The Beheading of John the Baptist
O Lord, You granted Your prophets strength to resist the temptations of the devil and courage to proclaim repentance. Give us pure hearts and minds to follow Your Son faithfully even into suffering and death.
We prefer our Bible stories to be pristine. We enjoy stories that are good for food… pleasant to the eyes… desired to make us wise. (Genesis 3:6) We favor music and song that lifts us up. We wish to feel good about ourselves after spending an hour in church. That doesn’t always happen. Nor should it. A diet consisting only of sweets is not good for you. Nor is it good for you spiritually if we hear nothing of the consequences of transgression.
The story of the beheading of John the Baptist reminds us that the way of sin always leads to destruction. Offense casts a web for which we cannot easily escape. John’s death speaks about the reality in which we live, a broken and fallen world – outside of Eden.
Herod the Great, who murdered the boys from Bethlehem, had ten wives and many children. His second son, Antipas, governed Galilee for more than forty years. Remember him. He is the one who not only executed John the Baptist (Matt 14:1; Luke 3:19), he played a crucial role in Jesus' death (Luke 13 & 23).
(If loving you is wrong) I don’t want to be right! Antipas married the daughter of the King of Arabia, but later lived with Herodias, the wife of his brother Philip. The New Testament gives the reason why Herodias sought John's head. She had married Prince Philip — who lived as a private citizen at Rome, by whom she had a daughter, Salome.
Herodias was married to Philip. Antipas took her to be his wife. Yes! He married his sister-in-law! The wife of his brother Philip. For Herod himself had sent men who arrested John, bound him, and put him in prison on account of Herodias, his brother Philip’s wife, because Herod had married her. (v.17)
She acted against the law of man and of God in leaving him to marry Antipas. John rebuked Antipas for this adulterous union, and Herodias took vengeance. John called Antipas out. “It is not lawful for you to have your brother’s wife.”
Herodias held a grudge against John, and wanted to kill him. But she could not. Herod feared John, knowing that he was a righteous and holy man. Antipas protected him. When Antipas heard him, he was greatly perplexed; and yet he liked to listen to him. John was a just man, and a holy man, a complete good man. Herod knew this. What was lacking in his own character he saw in John and this frightened him. John was a man from God, a man of God, a man for God. Antipas wanted to please his guests. He wanted to please his wife. And he was afraid of this desert preacher. So he locked him up. He shut him down. He attempted to silence him. But John’s words still haunted him.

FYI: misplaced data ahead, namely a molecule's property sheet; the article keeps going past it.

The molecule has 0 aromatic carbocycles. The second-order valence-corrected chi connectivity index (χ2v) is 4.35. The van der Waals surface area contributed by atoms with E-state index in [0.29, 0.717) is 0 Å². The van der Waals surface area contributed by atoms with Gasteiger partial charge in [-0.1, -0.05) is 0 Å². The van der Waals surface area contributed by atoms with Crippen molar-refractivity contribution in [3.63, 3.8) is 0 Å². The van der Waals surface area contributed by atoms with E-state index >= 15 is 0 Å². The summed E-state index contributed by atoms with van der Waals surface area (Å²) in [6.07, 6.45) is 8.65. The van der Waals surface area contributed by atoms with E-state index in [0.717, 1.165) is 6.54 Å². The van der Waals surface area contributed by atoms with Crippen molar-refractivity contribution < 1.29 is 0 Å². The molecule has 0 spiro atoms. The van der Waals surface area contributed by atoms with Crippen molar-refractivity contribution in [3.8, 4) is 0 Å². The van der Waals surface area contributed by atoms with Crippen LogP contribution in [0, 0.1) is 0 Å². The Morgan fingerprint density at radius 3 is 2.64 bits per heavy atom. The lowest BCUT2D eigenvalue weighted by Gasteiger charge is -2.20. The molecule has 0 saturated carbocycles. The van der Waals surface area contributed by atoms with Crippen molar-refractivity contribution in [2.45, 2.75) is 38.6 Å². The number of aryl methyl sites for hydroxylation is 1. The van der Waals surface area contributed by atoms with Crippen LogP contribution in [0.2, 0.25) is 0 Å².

Choose, but choose wisely. An opportunity came when Herod on his birthday gave a banquet for his crew, the officers and the leaders of Galilee. When his daughter came in and danced, she pleased Herod and his guests. He solemnly swore to her, “Whatever you ask me, I will give you, even half of my kingdom.” Her reply was expected, “The head of John the baptizer.” Deeply grieved; yet out of regard for his oaths and for the guests, he did not want to refuse her. Immediately the king sent a soldier of the guard with orders to bring John’s head.
Weak and wicked Herod, like his father before him, was more afraid of looking bad in front of his dinner guests than he was of God and His wrath. Driven by lust and pride and in the false name of honor, as though he were a man of his word, he unjustly and illegally executed John to please the daughter of a harlot who was not his wife.1
Do we give a “false witness” when we, for example, compromise clear Biblical principles in order to fit in at work, or at school? What price will we pay to acquire acceptance and approval? So, what about you? Do your sins rise up against you? Of what are you afraid? Do you crave the praise of men? Do you fear the voice of God? Repent! And claim that forgiveness which was won for you by Jesus Christ. This forgiveness has a name. It’s called Absolution.
[Absolution] “Is neither a response to a suitably worthy confession, nor the acceptance of a reasonable apology. To absolve means not only to loosen, to free, to acquit; it also means to dispose of, to complete, and to finish. When God pardons, He does not say He understands your weakness or makes allowances for your errors; rather He disposes of, He finishes with, the whole of your dead life and raises you up with a new one. He does not so much deal with your failures as does He drop them down the black hole of Jesus’ death. He forgets your sins in the darkness of the tomb. He remembers your iniquities no more in the forgetfulness of Jesus’ death. He finds you in the desert of death, not in the garden of improvement. And in the power of Jesus’ resurrection, He puts you on His shoulders, rejoicing, and brings you home.”2
Artwork © Ed Riojas, Higher Things
1. Taken from an 8.29.2002 sermon by Pr. David Peterson, Redeemer Lutheran Church, Ft. Wayne, IN, which also gave structure to this manuscript.
2. Robert Farrar Capon, Parables of Grace, p. 39